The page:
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dc.contributor.authorRenaud, Mathieu-
dc.contributor.authorChelinho, Sónia-
dc.contributor.authorAlvarenga, Paula-
dc.contributor.authorMourinha, Clarisse-
dc.contributor.authorPalma, Patrícia-
dc.contributor.authorSousa, José Paulo-
dc.contributor.authorNatal-da-Luz, Tiago-
dc.descriptionFundação para a Ciência e a Tecnologia. Grant Numbers: SFRH/BPD/110943/2015, SFRH/BPD/84140/2012, PTDC/AAC – AMB/119273/2010por
dc.description.abstractThe use of organic wastes as soil amendments can be an important measure to improve soil quality and reduce waste accumulation and landfilling. However, the potential contaminant loads of such wastes, can be a source of environmental concern. Consequently, legislation has been developed to regulate the use of these wastes in agricultural soils. However, the regulations only consider chemical parameters, which are insufficient to establish the level of environmental risk. A possible solution is the use of species sensitivity distributions (SSDs), employing ecotoxicological data from test batteries that could be incorporated into legislation. In the present study, 2 different hazardous concentrations affecting 5 and 50% of the soil community (HC5 and HC50, respectively) were determined using ecotoxicological data (effect concentrations, 10 and 50% [EC10 and EC50, respectively]) for 5 different wastes. The results demonstrate that, as expected, current legislative thresholds do not translate to environmental risk/protection and that SSDs may be an important tool allowing the simple inclusion and interpretation of ecotoxicological data from test batteries in legislation. On the other hand, SSDs must be used with caution because there are still doubts about their actual value in risk prediction and about which estimates provide adequate protection. For instance, the use of HC50EC10 values is not recommended; these values overlap with the more conservative HC5EC50 data, highlighting the fact that the use of lower effect concentrations may not always provide the most protective approach. Also, hazardous concentrations need to be calibrated at the field or semifield level, to verify environmental protection in different soils/environments and the adequacy of standard test organisms.por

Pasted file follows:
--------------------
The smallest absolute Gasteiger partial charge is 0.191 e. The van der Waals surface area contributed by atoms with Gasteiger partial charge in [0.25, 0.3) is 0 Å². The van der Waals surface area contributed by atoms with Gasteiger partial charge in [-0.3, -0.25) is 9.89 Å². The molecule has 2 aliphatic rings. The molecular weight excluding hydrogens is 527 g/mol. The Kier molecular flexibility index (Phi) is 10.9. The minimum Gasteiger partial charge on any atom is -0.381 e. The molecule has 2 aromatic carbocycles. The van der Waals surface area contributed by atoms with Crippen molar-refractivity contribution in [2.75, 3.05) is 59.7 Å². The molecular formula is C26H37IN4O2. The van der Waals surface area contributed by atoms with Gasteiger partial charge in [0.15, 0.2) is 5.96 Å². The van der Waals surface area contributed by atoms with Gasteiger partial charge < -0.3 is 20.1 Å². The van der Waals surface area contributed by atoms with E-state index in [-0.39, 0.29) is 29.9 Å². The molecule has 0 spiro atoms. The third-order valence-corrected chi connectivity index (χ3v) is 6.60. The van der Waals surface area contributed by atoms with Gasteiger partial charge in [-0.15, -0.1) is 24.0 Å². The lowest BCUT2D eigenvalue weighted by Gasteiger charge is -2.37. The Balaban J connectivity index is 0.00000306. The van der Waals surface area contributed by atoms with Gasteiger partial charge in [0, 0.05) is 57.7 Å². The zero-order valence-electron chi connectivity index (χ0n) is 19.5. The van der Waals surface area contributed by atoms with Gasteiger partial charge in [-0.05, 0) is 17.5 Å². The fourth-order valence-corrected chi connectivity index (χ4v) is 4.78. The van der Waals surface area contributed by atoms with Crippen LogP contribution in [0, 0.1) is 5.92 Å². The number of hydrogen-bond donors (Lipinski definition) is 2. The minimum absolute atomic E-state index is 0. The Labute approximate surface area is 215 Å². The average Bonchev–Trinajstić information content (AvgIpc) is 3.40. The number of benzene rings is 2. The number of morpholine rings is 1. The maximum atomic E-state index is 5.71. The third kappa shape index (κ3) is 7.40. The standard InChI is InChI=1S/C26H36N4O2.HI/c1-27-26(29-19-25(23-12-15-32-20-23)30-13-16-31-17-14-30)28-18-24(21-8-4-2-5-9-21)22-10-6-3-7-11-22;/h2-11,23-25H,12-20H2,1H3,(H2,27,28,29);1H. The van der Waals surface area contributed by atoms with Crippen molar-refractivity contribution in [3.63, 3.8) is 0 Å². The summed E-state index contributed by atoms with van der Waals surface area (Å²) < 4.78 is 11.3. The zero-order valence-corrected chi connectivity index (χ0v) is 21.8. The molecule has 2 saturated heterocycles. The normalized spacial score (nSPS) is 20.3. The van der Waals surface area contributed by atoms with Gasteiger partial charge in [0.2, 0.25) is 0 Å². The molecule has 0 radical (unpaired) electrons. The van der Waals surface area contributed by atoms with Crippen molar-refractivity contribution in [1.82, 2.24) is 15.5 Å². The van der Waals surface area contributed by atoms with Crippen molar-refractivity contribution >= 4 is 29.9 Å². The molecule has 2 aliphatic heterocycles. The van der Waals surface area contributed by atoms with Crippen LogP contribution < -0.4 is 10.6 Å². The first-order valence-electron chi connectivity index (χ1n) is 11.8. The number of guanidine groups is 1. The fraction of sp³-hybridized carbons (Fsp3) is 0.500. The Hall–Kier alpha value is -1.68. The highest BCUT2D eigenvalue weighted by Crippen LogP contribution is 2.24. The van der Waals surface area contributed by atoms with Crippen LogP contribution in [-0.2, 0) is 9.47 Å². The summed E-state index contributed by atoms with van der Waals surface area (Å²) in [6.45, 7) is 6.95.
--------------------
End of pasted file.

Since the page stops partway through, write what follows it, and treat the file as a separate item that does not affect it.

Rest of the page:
dc.subjectOrganic Watespor
dc.subjectSpecies sensitivity distributionpor
dc.subjectSoil Contaminationpor
dc.titleExploring the use of species sensitivity distributions to define protective limits for the use of organic wastes as soil amendmentspor
degois.publication.titleEnvironmental toxicology and chemestrypor
degois.publication.volume38 (7)por
Appears in Collections:D-TCA - Artigos em revistas com peer review

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